Artificial sensors in a prosthetic hand allows rhesus macaques to sense tactile stimulus, according to a new study. A similar device could be used in human trials within the next year, researchers hope.
Researchers develop new medical records software which helps monitor the health of the aging brain.
Brain-to-Brain Interface Allows Transmission of Tactile and Motor Information Between Rats 1000s of Miles Apart
Researchers electronically linked the brains of pairs of rats for the first time, enabling them to communicate directly to solve simple behavioral puzzles. A further test of this work successfully linked the brains of two animals thousands of miles apart – one in Durham, N.C., and one in Natal, Brazil.
Researchers are using memristors, electronic microcomponents which imitate natural nerves, as key components to create a blueprint for an artificial brain.
New insight obtained by studying the gait of cockroaches could provide valuable information on how biological systems stabilize. The research could help to develop more stable robots and provide doctors with better understanding on human gait abnormalities.
Building a robotic bat wing, researchers have uncovered flight secrets of real bats: the function of ligaments, the elasticity of skin, the structural support of musculature, skeletal flexibility, upstroke and downstroke.
Models of the human brain, patterned on engineering control theory, could assist researchers control neurological diseases, according researcher who is using mathematical models of neuron networks from which more complex brain models emerge.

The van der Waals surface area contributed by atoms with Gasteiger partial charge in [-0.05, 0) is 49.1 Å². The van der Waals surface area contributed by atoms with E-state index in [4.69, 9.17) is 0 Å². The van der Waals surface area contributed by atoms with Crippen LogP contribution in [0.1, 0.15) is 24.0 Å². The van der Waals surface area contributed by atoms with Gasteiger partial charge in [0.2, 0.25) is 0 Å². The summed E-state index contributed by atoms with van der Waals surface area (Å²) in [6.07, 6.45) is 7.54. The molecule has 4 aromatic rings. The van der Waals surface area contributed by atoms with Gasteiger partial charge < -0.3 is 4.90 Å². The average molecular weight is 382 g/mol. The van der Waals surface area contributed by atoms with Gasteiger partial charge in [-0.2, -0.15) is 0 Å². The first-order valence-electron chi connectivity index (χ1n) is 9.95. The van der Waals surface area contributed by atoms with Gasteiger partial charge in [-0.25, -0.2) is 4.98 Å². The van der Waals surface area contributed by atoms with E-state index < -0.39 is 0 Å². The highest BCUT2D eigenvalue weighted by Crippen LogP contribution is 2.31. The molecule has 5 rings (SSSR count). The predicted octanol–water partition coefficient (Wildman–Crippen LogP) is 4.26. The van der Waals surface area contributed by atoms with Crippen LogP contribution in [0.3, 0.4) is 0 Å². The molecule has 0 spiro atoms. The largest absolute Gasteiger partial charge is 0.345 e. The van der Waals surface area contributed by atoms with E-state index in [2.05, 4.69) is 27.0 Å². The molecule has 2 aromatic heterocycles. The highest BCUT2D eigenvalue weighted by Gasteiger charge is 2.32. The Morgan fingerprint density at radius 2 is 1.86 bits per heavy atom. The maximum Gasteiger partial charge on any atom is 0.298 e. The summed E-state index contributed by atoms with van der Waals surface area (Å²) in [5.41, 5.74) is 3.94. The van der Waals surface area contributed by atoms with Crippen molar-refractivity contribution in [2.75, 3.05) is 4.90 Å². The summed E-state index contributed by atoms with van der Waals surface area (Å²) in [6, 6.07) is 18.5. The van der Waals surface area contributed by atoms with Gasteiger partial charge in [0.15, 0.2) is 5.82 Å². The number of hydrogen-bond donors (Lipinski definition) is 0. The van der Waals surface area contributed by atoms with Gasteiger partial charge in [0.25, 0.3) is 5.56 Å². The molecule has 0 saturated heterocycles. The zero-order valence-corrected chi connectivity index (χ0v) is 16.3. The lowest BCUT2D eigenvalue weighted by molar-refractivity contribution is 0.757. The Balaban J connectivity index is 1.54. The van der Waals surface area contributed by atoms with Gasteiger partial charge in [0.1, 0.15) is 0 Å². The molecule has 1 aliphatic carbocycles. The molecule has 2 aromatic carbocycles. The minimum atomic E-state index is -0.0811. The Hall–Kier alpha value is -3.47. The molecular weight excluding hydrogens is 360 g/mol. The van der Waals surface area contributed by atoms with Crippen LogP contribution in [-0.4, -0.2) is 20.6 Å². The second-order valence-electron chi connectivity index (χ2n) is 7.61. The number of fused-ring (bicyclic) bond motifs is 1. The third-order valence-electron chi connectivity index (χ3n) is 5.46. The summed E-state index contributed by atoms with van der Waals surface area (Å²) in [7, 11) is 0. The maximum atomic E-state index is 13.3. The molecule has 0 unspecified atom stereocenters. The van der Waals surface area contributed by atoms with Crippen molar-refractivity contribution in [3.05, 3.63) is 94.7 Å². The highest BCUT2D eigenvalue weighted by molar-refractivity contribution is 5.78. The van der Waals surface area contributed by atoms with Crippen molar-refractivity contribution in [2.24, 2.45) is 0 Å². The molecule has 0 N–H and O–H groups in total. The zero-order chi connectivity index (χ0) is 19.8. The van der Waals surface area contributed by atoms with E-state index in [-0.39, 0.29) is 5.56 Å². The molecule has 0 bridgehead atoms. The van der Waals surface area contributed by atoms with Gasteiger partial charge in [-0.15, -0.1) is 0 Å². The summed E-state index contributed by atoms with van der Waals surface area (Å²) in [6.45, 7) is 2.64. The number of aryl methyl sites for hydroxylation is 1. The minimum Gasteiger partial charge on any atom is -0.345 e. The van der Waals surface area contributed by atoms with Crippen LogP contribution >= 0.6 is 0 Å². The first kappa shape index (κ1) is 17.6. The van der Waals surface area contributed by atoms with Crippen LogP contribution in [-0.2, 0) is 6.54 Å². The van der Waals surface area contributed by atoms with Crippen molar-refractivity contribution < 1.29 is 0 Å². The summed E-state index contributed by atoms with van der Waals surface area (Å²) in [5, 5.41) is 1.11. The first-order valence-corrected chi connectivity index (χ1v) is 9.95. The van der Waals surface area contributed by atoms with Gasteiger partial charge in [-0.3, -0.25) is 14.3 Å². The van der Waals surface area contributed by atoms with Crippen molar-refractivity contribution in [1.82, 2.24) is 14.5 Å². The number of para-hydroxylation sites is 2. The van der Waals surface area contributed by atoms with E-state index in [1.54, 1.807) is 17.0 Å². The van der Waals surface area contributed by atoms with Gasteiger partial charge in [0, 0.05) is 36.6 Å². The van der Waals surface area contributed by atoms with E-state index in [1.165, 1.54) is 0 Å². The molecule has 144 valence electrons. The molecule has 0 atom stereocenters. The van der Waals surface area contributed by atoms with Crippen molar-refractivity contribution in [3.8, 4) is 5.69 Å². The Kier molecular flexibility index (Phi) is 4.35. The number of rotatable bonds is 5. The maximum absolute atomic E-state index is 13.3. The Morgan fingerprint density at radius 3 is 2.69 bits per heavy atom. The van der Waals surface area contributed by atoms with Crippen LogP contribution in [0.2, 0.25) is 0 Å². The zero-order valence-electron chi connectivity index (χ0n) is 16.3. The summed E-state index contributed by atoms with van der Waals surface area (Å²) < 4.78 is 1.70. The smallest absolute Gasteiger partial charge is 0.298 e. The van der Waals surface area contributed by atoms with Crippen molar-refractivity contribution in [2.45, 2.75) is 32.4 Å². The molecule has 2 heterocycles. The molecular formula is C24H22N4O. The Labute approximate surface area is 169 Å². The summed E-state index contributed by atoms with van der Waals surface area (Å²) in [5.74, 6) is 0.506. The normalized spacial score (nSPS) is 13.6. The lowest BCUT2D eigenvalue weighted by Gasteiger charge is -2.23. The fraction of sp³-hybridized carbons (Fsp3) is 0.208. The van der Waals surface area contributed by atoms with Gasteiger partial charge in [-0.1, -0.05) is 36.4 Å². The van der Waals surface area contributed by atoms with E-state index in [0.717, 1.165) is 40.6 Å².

New research shows how police forces might be able to target efforts to reduce violence and raise officer attention to dangerous areas with the help of high-powered computers. Using real police data, researchers were able to demonstrate the promise of computer models for targeting violent areas.
Researchers developed nanomachines which recreate principal activities of proteins. They present the first versatile and modular example of a fully artificial protein-mimetic model system.
Researchers have given rats the ability to “touch” infrared light by fitting them with an infrared detector wired to microscopic electrodes implanted in the part of the mammalian brain that processes tactile information. The study demonstrated that a novel sensory input could be processed by a cortical region specialized in another sense without “hijacking” the function of this brain area.